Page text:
This complete programme was first broadcast on Get Ready to ROCK! Radio in March 2015. Anthony Phillips chats to David Randall about his career, with tracks from his solo albums including “The Missing Links” series and his more recent collaboration with Andrew Skeet. (60:00)
Esoteric Recordings [Release dates: 11.09.15, 05.02.16, 15.04.16]
Following on from the initial compilation and ‘The Geese & The Ghost’, Esoteric do Anthony Phillips proud with a further series of reissues and including bonus discs featuring new stereo and 5.1 remixes. This might lead to a personal debate as to whether now is the time to upgrade your audio system.
Private Parts & Pieces was a series that Phillips’ started in 1978 and was essentially his opportunity to collect together various demos and pieces recorded since the early 1970s, a project that ran in parallel to his more “commercial” offerings via the Arista and RCA label (more about which later).
The earliest pieces on the seminal album dates from 1969, and reflect his early acoustic excursions with Mike Rutherford and a strong Genesis connection throughout. A demo version of ‘Silver Song’ is included, a piece that was originally intended as a tribute to one-time Genesis drummer John Silver.
Privates Parts & Pieces II: Back To The Pavilion was released in 1980 and is less “demo” than its predecessor and more coherent. It includes music written for an educational version of ‘Macbeth’ and a formative take on ‘Wise After The Event’, the second mainstream album Phillips album released in 1978.
In 1982 Phillips released the third album Antiques with the Argentinian guitarist Enrique Berro Garcia. This album was a new project and marked Ant’s first formal joint collaboration on album with another artist. (He would work with another Argentinian guitarist, Guillermo Cazenave, in 1996). An album of easy on the ear guitar duets, this reissue is expanded with seven bonus tracks (alternate mixes or variations) including the later duet ‘El Cid’. This album includes some of the last recordings at Phillips’ childhood home/studio Send Barns.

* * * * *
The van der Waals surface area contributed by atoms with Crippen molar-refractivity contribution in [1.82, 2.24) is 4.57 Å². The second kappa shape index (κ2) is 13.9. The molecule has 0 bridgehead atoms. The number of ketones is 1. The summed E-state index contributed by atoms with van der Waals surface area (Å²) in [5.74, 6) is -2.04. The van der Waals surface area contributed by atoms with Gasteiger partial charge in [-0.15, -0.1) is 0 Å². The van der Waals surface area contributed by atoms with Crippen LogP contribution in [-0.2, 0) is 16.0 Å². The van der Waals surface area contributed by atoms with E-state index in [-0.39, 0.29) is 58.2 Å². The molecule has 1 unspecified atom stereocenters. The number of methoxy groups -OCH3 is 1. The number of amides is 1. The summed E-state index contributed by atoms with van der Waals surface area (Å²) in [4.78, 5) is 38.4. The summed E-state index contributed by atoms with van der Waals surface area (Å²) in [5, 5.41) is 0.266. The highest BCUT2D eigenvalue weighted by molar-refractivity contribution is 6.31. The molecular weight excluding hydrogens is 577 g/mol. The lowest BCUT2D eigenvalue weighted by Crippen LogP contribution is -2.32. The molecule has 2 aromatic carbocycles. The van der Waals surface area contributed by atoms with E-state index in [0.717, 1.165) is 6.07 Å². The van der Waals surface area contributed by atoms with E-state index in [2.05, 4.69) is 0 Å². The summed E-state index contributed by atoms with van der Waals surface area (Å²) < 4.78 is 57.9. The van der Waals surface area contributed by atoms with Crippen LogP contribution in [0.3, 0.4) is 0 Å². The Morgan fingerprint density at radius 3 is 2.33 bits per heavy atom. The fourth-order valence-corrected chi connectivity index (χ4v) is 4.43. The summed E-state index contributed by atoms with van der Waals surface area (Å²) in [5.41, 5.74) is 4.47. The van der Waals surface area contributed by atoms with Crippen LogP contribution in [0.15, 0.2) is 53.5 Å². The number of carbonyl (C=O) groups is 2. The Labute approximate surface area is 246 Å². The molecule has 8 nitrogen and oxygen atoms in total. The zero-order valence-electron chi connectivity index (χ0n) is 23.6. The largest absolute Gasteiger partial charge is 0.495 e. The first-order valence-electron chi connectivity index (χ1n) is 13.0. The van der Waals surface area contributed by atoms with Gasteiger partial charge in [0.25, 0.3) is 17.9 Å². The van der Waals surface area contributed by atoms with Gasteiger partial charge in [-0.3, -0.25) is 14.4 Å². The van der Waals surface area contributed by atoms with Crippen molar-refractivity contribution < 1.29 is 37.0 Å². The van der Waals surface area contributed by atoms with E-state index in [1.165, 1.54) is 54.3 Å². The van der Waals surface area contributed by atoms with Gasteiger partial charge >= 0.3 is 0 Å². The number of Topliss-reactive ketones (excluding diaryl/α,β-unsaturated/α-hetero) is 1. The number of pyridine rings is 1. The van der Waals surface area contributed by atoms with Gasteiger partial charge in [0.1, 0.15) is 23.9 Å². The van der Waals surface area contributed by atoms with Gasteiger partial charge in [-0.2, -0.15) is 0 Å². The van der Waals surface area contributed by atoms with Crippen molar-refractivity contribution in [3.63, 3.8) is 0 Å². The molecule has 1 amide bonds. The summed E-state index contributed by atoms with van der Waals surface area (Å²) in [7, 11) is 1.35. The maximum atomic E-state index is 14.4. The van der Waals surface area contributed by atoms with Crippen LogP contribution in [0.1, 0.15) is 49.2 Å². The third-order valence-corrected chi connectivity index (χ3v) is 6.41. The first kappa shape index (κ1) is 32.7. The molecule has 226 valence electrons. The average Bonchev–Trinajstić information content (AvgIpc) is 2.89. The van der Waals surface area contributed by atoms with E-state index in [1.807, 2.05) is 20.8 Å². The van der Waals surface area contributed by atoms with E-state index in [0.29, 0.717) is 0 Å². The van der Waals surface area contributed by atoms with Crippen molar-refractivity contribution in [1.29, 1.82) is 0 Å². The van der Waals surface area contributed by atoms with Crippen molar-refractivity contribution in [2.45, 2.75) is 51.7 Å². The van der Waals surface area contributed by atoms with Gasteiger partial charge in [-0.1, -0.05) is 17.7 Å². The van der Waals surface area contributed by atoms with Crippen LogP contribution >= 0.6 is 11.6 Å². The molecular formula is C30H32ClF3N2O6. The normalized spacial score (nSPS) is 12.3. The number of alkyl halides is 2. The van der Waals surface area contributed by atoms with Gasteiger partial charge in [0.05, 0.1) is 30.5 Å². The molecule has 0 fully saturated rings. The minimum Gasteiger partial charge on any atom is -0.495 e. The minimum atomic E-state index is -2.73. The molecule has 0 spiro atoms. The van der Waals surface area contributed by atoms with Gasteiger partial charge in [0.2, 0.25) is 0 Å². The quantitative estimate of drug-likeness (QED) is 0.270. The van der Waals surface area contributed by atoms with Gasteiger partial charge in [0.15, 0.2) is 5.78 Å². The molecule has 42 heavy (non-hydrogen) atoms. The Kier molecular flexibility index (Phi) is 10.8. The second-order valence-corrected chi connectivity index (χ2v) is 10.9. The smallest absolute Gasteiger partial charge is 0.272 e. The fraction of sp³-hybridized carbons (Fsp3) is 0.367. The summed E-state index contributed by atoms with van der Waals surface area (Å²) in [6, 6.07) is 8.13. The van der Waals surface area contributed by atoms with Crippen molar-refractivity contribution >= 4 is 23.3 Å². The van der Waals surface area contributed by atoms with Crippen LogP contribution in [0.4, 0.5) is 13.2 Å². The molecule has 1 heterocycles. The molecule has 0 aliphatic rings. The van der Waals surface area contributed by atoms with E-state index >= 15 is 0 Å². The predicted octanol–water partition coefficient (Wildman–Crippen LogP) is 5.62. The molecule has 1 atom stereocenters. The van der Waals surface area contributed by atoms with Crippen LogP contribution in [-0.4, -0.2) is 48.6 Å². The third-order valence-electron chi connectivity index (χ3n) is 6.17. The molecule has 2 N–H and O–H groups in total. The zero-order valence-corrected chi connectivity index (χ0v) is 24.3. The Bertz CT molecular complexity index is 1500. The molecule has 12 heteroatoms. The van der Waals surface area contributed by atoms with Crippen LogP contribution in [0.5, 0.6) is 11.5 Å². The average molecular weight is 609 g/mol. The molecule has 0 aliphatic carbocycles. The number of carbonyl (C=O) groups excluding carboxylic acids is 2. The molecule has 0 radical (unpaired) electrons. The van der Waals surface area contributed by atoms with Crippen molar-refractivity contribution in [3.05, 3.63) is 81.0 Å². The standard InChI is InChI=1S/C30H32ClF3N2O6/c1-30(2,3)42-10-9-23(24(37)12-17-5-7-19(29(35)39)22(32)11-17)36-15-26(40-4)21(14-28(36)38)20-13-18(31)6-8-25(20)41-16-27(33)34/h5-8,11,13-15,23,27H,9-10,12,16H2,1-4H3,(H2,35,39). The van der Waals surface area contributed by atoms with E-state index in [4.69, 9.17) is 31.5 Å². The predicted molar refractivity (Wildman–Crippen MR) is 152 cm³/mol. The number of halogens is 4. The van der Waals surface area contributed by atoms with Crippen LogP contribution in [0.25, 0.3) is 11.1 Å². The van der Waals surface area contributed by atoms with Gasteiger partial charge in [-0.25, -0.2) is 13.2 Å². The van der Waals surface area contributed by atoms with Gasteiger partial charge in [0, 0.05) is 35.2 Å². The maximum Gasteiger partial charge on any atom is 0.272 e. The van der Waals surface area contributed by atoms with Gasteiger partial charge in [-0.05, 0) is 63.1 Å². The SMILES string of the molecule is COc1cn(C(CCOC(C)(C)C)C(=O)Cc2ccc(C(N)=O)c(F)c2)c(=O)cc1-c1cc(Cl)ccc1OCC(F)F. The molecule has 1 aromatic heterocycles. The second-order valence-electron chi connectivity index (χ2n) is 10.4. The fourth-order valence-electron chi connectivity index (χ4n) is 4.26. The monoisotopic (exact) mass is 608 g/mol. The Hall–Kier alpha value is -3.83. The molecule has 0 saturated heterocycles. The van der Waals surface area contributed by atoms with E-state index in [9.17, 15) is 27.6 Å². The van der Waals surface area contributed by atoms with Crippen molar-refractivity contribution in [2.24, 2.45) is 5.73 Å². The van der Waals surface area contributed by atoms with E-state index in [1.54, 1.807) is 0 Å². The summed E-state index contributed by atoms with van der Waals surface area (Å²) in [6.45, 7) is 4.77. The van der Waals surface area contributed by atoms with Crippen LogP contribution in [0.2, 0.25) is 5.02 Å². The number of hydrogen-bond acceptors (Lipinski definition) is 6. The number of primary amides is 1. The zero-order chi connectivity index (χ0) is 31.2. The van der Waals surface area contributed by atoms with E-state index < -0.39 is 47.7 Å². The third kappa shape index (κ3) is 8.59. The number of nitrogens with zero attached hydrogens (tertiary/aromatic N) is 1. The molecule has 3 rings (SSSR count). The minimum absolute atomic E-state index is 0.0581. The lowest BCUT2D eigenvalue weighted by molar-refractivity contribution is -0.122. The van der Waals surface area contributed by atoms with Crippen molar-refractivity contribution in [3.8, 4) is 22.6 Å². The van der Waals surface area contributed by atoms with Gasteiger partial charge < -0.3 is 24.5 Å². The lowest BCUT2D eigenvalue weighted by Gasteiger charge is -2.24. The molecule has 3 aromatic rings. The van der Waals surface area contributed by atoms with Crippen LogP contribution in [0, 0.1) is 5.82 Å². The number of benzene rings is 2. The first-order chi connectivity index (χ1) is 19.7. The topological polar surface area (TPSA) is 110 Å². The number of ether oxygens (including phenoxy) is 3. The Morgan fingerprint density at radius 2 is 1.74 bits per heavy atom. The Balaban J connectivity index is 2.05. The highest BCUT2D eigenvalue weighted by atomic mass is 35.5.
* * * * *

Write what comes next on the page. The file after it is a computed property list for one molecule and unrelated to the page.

A Catch At The Tables (1984) included a suite of pieces originally composed for a friends’ wedding in 1980 and now dubbed ‘Arboretum Suite’.
The real treat for fans in this deluxe clamshell box set is the fifth disc which includes previously unreleased tracks and alternate versions such as ‘Sea Piece’, an instrumental from the ‘Sides’ sessions, his third mainstream solo album.
For newcomers, these reissues are a pretty much definitive version and also given that some of these albums were originally only available on import vinyl or CD and in limited quantities. Voiceprint reissued the Private Parts albums (up to volume X in 1999), so there is inevitable duplication but the Esoteric package is also bolstered by informative liner notes from Jonathan Dunn who worked closely with Phillips for this compilation. ****1/2
If ‘Private Parts’ was an outlet for Phillips’ more, er, esoteric offerings, there was still the more conventional major record label route, at least in the 1970s. Following 1977′s ‘The Geese & The Ghost’ Ant signed to Arista and released two more albums before the label realised that he would always remain a niche/uncommercial artist.
For fans, the chief attraction of the 4-disc Wise After The Event box set is the 5.1 mix. The bonus disc of “demos, outtakes and extras” was available on the 2008 Voiceprint reissue although several tracks have been remixed for this version. Jonathan Dunn’s essay, and the track annotations, are also reproduced from the earlier Voiceprint release but the updated version includes the nice touch of a poster/lyric sheet.
‘Wise After Event’ was conceived as a more song-based album, following record label diktat, and once again Phillips’ frail singing voice was more fully exposed. But his gentle approach complemented what was essentially pastoral and progressive music rather than Top 40. ***1/2
1979′s Sides more fully developed the commercial side of Phillips’ work and again at the behest of the record label. It remains his “poppiest” work and if somewhat unrepresentative of his output as a whole, it perfectly reflects the pop aspirations of the age and was again produced by Rupert Hine (Howard Jones, Stevie Nicks, Rush).
However not even a promotional event with sports commentating legend Eddie Waring (reflecting the table football theme of its cover) could save ‘Sides’ and the album marked his last for Arista.
Again, the second bonus disc of alternate mixes was released by Voiceprint in 2010 but this time round we get the poster/lyric sheet, a new stereo mix, and the 5.1 surround sound mix. ****
These releases reflect the frightening productivity of Anthony Phillips and – to be frank – only really touch on his work over a 40 year-plus period that has been well documented on the initial Esoteric anthology to launch the reissues. The inquisitive will want to seek out his library/TV music in ‘The Missing Links’ series which illustrates another facet of Phillips’ prodigious output.
This continuing reissue campaign is a sumptuous feast for early-Genesis lovers, reconstructed Phillips fans, and those who seek a body of music that is beguiling and unashamedly romantic in equal measure and redolent of a gentler – very English – past from a performer who could well be the Vaughan Williams of his peers.
Review by David Randall
David Randall presents ‘Assume The Position’ on Get Ready to ROCK! Radio every Sunday at 22:00 GMT.
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